05:43 a.m. Oct 06, 1999 Eastern LONDON, Oct 6 (Reuters)
Production resumed at Ford UK's main factory, Dagenham, on Wednesday after a 24-hour wildcat strike which unions linked to a spate of racial incidents.
A Ford spokesman said normal work at the assembly plant in Essex east of London had resumed at 0700 GMT, after some 1,300 workers on Tuesday's day shift and night shifts walked out in the worst unofficial action at the plant for a decade. The strike lost production of 1,200 cars.
Union leaders said said thay had not organised the walkout. They said workers were awaiting the outcome of their morning meeting with the plant's management, and that further unofficial or even official strikes might follow.
``We believe the unofficial action is to do with employees' concerns over equal opportunities. We stress that we have zero tolerance towards harassment or discrimination of any kind,'' said Ford spokesman John Gardiner.
Workers have complained of institutionalised racism and bullying at the plant.
Dagenham, once renowned for worker militancy but now Europe's 10th most productive car plant, employs some 4,500 people, nearly half of them black or ethnic Asians. The strike hit only the assembly plant where Ford Fiestas and related vehicles are made and which has been chosen for European production of the next generation of Fiestas.
Dagenham main union convener, Steve Riley, said Ford's Dagenham management had consistenly dragged its feet over implementing the company's own policies on equal opportunities. ``Processes and procedures on ... equal opportunities are not maintained or facilitated,'' he said.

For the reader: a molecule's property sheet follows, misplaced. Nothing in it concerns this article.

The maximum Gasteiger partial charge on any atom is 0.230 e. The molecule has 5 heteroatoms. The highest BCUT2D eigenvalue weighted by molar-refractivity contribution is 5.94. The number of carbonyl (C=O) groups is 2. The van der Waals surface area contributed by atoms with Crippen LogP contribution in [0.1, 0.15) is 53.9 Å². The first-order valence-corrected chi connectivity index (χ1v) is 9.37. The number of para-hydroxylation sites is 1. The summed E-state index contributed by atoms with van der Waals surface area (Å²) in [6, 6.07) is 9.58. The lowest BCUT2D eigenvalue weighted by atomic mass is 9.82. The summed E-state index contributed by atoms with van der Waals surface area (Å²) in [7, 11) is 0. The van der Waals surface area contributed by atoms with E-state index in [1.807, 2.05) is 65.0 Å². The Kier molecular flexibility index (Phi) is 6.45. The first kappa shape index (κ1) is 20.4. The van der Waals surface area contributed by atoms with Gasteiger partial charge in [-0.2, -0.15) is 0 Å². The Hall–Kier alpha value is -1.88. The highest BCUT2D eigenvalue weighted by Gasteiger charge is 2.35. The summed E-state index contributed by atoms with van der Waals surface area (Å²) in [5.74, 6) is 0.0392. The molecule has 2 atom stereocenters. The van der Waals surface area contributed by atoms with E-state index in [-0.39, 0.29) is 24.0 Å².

Ford apologised at an industrial tribunal last month to an ethnic Indian worker who said he had been a victim of racial abuse and bullying for four years. Riley said that since then there had been another alleged incident where a white foreman assaulted an ethnic Asian worker and Ford had failed to act.
Anti-racism campaigners have alleged that far-right groups have been recruiting for support amongst Dagenham workers. Riley, whose Transport & General Workers' Union represents many employees at Dagenham, said he and representatives of other big unions at the plant were meeting Ford managers at 10 a.m. (0900 GMT) to see if progress could be made.
``Ford Dagenham have been seen to consistently fail their black members,'' union leader Bill Morris said last week of the tribunal case. Morris has written to Ford President Jac Nasser in Detroit asking for him to intervene.
Dagenham can produce a quarter of a million cars a year but is currently on a four-day week due to weak export markets. It sells 45 percent of production outside Britain.